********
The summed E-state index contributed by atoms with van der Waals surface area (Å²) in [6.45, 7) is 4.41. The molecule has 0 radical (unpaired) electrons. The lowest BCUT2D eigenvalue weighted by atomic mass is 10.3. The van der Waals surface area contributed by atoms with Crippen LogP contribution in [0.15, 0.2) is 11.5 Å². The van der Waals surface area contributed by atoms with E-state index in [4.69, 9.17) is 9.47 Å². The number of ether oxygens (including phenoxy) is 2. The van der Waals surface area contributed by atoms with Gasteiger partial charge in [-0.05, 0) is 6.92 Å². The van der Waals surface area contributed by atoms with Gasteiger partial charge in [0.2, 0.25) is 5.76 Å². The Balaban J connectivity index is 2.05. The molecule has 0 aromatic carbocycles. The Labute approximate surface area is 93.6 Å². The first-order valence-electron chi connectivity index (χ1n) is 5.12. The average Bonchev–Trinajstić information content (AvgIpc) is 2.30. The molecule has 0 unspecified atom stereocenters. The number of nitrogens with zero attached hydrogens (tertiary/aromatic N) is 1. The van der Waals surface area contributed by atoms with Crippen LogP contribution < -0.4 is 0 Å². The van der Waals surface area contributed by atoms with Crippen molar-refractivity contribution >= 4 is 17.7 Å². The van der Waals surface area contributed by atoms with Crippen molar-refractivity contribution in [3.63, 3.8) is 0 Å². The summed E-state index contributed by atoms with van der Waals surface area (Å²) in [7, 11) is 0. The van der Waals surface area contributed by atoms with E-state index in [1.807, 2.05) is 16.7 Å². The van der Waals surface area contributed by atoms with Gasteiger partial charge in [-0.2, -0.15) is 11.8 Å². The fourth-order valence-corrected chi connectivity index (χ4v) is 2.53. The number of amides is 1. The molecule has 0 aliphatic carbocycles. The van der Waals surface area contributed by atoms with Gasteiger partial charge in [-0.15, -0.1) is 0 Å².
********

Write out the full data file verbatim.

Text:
The summed E-state index contributed by atoms with van der Waals surface area (Å²) in [6.45, 7) is 4.41. The molecule has 0 radical (unpaired) electrons. The lowest BCUT2D eigenvalue weighted by atomic mass is 10.3. The van der Waals surface area contributed by atoms with Crippen LogP contribution in [0.15, 0.2) is 11.5 Å². The van der Waals surface area contributed by atoms with E-state index in [4.69, 9.17) is 9.47 Å². The number of ether oxygens (including phenoxy) is 2. The van der Waals surface area contributed by atoms with Gasteiger partial charge in [-0.05, 0) is 6.92 Å². The van der Waals surface area contributed by atoms with Gasteiger partial charge in [0.2, 0.25) is 5.76 Å². The Balaban J connectivity index is 2.05. The molecule has 0 aromatic carbocycles. The Labute approximate surface area is 93.6 Å². The first-order valence-electron chi connectivity index (χ1n) is 5.12. The average Bonchev–Trinajstić information content (AvgIpc) is 2.30. The molecule has 0 unspecified atom stereocenters. The number of nitrogens with zero attached hydrogens (tertiary/aromatic N) is 1. The van der Waals surface area contributed by atoms with Crippen LogP contribution < -0.4 is 0 Å². The van der Waals surface area contributed by atoms with Crippen molar-refractivity contribution >= 4 is 17.7 Å². The van der Waals surface area contributed by atoms with Crippen molar-refractivity contribution in [3.63, 3.8) is 0 Å². The summed E-state index contributed by atoms with van der Waals surface area (Å²) in [7, 11) is 0. The van der Waals surface area contributed by atoms with E-state index in [1.807, 2.05) is 16.7 Å². The van der Waals surface area contributed by atoms with Gasteiger partial charge in [-0.2, -0.15) is 11.8 Å². The fourth-order valence-corrected chi connectivity index (χ4v) is 2.53. The number of amides is 1. The molecule has 0 aliphatic carbocycles. The van der Waals surface area contributed by atoms with Gasteiger partial charge in [-0.15, -0.1) is 0 Å².